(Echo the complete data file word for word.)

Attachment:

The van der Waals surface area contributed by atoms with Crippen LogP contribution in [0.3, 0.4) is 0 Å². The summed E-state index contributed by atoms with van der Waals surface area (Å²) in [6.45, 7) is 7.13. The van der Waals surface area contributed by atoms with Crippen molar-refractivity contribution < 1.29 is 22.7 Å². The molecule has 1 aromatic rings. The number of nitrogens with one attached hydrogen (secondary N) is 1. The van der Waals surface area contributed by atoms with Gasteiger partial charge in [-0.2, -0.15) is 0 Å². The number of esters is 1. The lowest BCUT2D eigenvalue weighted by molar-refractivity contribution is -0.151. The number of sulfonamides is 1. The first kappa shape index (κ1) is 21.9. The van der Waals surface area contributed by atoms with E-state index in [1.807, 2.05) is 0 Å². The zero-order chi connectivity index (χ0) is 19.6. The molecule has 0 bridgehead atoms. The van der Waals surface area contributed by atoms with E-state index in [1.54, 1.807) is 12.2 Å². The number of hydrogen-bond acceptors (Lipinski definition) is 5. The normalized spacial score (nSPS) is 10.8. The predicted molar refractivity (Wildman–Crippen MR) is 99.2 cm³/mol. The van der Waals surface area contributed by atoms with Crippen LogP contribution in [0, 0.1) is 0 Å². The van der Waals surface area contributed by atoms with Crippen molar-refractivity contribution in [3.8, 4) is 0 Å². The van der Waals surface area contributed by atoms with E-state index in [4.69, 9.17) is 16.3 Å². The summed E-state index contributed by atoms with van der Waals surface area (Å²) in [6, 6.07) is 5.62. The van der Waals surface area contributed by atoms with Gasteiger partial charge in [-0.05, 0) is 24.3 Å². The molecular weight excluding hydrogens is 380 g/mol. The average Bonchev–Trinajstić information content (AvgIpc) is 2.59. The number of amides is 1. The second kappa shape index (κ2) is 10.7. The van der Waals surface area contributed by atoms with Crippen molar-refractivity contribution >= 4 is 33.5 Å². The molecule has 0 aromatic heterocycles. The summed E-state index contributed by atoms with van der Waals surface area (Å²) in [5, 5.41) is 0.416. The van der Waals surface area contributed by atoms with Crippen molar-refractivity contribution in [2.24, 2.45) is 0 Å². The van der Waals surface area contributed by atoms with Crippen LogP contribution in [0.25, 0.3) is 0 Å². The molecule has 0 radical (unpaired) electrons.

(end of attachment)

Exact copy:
The van der Waals surface area contributed by atoms with Crippen LogP contribution in [0.3, 0.4) is 0 Å². The summed E-state index contributed by atoms with van der Waals surface area (Å²) in [6.45, 7) is 7.13. The van der Waals surface area contributed by atoms with Crippen molar-refractivity contribution < 1.29 is 22.7 Å². The molecule has 1 aromatic rings. The number of nitrogens with one attached hydrogen (secondary N) is 1. The van der Waals surface area contributed by atoms with Gasteiger partial charge in [-0.2, -0.15) is 0 Å². The number of esters is 1. The lowest BCUT2D eigenvalue weighted by molar-refractivity contribution is -0.151. The number of sulfonamides is 1. The first kappa shape index (κ1) is 21.9. The van der Waals surface area contributed by atoms with E-state index in [1.807, 2.05) is 0 Å². The zero-order chi connectivity index (χ0) is 19.6. The molecule has 0 bridgehead atoms. The van der Waals surface area contributed by atoms with E-state index in [1.54, 1.807) is 12.2 Å². The number of hydrogen-bond acceptors (Lipinski definition) is 5. The normalized spacial score (nSPS) is 10.8. The predicted molar refractivity (Wildman–Crippen MR) is 99.2 cm³/mol. The van der Waals surface area contributed by atoms with Crippen LogP contribution in [0, 0.1) is 0 Å². The van der Waals surface area contributed by atoms with Crippen molar-refractivity contribution in [3.8, 4) is 0 Å². The van der Waals surface area contributed by atoms with E-state index in [4.69, 9.17) is 16.3 Å². The summed E-state index contributed by atoms with van der Waals surface area (Å²) in [6, 6.07) is 5.62. The van der Waals surface area contributed by atoms with Gasteiger partial charge in [-0.05, 0) is 24.3 Å². The molecular weight excluding hydrogens is 380 g/mol. The average Bonchev–Trinajstić information content (AvgIpc) is 2.59. The number of amides is 1. The second kappa shape index (κ2) is 10.7. The van der Waals surface area contributed by atoms with Crippen molar-refractivity contribution >= 4 is 33.5 Å². The molecule has 0 aromatic heterocycles. The summed E-state index contributed by atoms with van der Waals surface area (Å²) in [5, 5.41) is 0.416. The van der Waals surface area contributed by atoms with Crippen molar-refractivity contribution in [2.24, 2.45) is 0 Å². The van der Waals surface area contributed by atoms with Crippen LogP contribution in [0.25, 0.3) is 0 Å². The molecule has 0 radical (unpaired) electrons.